My view is that the majority of online advertising for successful individual publishers at least, has largely come from traditional approaches to advertising – a masthead blog with a sales team that uses display advertising. How effective this display advertising is is debateable with widespread banner blindness and consumer control over their content, but it would appear that this is more a case of advertisers seeing this as the least bad on the overall scale of opportunities. The fact it replicates the mass media approach of number of unique consumers viewing the content, and not the types of users, means this isn’t anything new other than being done in a digital environment.

Digital content is in need of a better monetisation system.
Targeted advertising is the most efficient form, yet consumer privacy is a growing force preventing this. What we need, is not a new advertising technology, but a new way of thinking about advertising – in a way that can help the content economy rather than riding on it without giving benefit. Contextual advertising sounds great in theory as it calculates key-word frequency of words on a website, to match it to a key word ad – but it’s proving in practice these ads are not very relevant. Yet trying to think of a smarter way to advertise, may be the wrong question – perhaps half the problem itself is advertising as a concept?

perspective

Are we running down a tunnel, only to find there is nothing there?

Content which comes in the form of news (historical and breaking), analysis, and entertainment can be monetised via a persons attention or through a transaction (ie, subscription, fee, etc). Both this approaches have different barriers.

– Attention: The key driver is increased dollars per unique person, over a period of time. The barriers to this approach is the challenge of identifying the individual in a way that gives advertising that is highly relevant and will result in a conversion. In other words, privacy privacy privacy.

– Alternative payment: Requiring consumers to pay for content is a barrier due to the paid wall. What is more problematic for digital content, is that the ability to replicate it freely makes it not just easy to do for the masses but has created a culture of if it’s not free, it’s not worth purchasing unless its really necessary. There needs to be a strong value proposition for a consumer to purchase content, and in the absense of a brand and marketing, the restriction of what value the content offers is a barrier for consumer demand as they don’t know what they are missing out on.

So as you see above, content creators are in a difficult position. Charging people reduces their opportunity unless they are really established, but even then, due to the digital environment they don’t have any control over subsequent distribution (with rampant piracy). Yet advertising is fraught with being irrelevant and hence not effective (so advertisers go to other forms) and any attempts to make it more relevant, gets held back by the concerns of privacy advocates (and rightly so). Whilst the Internet parades itself as an advertising growth machine, it’s growing in new areas but not the old areas that have traditionally been the medium for advertisers.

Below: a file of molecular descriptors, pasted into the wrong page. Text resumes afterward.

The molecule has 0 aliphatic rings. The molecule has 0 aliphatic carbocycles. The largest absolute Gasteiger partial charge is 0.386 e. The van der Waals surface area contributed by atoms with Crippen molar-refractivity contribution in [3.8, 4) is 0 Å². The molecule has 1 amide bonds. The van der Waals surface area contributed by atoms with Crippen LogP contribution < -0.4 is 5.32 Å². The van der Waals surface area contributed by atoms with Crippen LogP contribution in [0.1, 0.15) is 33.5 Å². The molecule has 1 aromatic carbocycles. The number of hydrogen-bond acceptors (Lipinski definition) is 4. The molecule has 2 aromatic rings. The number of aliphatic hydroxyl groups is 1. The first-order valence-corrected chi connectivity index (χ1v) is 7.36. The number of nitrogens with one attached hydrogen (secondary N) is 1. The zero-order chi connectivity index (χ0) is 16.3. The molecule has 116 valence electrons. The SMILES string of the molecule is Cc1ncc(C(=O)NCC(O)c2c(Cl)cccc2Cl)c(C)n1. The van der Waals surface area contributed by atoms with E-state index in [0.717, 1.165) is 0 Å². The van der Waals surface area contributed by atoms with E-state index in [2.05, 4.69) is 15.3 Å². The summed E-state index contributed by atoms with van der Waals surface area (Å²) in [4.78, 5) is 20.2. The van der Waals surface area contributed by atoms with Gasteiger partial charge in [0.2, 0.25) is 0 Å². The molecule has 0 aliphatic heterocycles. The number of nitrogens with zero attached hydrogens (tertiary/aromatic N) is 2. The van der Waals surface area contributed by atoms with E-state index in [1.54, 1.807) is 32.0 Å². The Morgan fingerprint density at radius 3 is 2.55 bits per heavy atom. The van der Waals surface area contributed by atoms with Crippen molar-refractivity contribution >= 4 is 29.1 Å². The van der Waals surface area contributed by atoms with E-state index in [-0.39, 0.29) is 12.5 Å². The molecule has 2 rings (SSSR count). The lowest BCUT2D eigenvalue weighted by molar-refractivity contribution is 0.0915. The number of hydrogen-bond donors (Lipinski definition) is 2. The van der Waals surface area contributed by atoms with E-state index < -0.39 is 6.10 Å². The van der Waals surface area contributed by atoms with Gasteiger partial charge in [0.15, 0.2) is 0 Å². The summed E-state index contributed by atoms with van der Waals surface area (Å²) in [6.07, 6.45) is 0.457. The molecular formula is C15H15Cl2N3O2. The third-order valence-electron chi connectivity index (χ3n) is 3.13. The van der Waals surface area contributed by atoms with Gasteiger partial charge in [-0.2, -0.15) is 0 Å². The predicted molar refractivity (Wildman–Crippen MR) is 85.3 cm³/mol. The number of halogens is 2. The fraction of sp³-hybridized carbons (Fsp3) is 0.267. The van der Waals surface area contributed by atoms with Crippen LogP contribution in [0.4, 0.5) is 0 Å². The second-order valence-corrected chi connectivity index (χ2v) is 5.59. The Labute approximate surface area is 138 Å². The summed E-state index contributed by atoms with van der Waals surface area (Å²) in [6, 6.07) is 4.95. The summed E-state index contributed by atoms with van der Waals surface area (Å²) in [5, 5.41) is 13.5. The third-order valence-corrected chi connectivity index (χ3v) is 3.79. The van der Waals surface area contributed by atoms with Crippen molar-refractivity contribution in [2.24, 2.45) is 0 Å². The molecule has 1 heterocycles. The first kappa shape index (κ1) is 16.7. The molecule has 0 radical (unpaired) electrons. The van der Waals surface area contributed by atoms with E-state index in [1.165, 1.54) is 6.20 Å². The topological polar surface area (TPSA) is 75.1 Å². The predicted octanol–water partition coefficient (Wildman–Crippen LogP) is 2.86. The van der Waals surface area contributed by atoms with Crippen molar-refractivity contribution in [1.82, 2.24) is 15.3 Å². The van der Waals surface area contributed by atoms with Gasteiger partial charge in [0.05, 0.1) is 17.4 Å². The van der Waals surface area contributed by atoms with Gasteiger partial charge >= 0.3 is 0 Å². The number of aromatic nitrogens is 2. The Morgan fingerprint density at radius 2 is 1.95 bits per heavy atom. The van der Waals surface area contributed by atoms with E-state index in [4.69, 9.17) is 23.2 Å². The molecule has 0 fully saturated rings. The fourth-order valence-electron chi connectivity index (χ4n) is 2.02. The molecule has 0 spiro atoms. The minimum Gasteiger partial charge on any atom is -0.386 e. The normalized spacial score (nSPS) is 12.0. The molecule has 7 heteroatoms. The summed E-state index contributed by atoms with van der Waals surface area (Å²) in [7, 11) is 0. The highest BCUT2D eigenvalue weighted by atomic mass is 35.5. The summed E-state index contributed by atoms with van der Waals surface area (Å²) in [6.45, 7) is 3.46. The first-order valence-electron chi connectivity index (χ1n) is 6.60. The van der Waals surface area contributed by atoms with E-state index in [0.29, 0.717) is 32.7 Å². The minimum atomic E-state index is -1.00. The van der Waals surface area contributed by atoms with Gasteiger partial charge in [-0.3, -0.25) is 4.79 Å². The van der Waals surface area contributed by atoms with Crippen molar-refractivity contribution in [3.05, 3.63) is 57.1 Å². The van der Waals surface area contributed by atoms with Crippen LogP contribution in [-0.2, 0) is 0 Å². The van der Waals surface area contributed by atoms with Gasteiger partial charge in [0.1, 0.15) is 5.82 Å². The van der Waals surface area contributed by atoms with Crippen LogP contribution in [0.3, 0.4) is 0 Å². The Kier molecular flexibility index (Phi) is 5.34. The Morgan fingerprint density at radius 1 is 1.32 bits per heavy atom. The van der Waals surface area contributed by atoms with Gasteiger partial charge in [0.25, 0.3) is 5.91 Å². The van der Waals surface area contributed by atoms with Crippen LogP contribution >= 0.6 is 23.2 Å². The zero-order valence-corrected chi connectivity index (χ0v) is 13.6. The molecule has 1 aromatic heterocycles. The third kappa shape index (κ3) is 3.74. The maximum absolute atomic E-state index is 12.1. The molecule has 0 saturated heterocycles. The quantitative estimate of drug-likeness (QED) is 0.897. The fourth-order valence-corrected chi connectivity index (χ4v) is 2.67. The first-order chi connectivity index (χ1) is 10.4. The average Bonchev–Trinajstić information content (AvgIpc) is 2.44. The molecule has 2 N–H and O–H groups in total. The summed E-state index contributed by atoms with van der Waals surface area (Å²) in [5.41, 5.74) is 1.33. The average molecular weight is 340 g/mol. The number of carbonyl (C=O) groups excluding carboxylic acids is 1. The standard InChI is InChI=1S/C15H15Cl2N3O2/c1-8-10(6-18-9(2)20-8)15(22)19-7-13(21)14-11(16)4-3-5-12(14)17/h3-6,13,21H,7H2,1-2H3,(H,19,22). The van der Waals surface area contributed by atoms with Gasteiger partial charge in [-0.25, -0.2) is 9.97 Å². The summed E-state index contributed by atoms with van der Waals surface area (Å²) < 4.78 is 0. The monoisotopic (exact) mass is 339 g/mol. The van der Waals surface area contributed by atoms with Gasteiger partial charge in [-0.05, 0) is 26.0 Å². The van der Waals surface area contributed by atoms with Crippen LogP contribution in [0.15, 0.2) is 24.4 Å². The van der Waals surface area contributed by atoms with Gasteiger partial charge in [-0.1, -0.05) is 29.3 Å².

This advertising growth is largely being driven through utility computing products that aim to make information retrieval more efficient (ie, search). However, the growth for the content creators, is not happening. As Cam was telling me, in a market like Australia – small content organisations like TPN and Bronwen Clune ‘s Norgs , don’t have access to the big end of town for a sales team. And he didn’t have to tell me, those Google ads for the smaller guys, are not enough to pay the bills. That small to middle end is not being really catered for.

But before you jump on the phone and create some mid-tier advertising network that caters for a niche, think about the real problem: content creators need a better solution to monetise their content. But advertisers also need a better way of selling, other than some slick-talking sales person who can sell ads on pageviews (a broken model with weak alternatives ) They need advertising that is suited for their product, but the market now includes other products media outlets never had to compete with like marketplaces now happening online and utility computing products. Whilst the technology community obsesses about search , let’s also remember we have yet to see a new way to monetise content that is superior to the old world. Contextual advertising of text is the latest new thing area, but that technique is nearly a decade old. As I prove above, outside of the search environment, it is showing to not be that effective.

Where is the innovation going to come from? Not through technology but with a new paradigm shift like how content creators operate . New ways of thinking about the way we ‘sell’ like what the VRM Project is challenging. But perhaps more fundamentally, is an understanding that the holy grail of targeted advertising has got a speed hump called privacy – and that may actually be a sign of not going faster towards better targeting, but changing the vehicle all together.

It’s all still alpha in my eyes

The invention of hypertext has been the most revolutionary thing since two previous technologies before: the printing press and the alphabet. Combined with computing and the Internet, we have seen a new world represented by the World Wide Web that has transformed entire industries in its mere 19 15 year existence.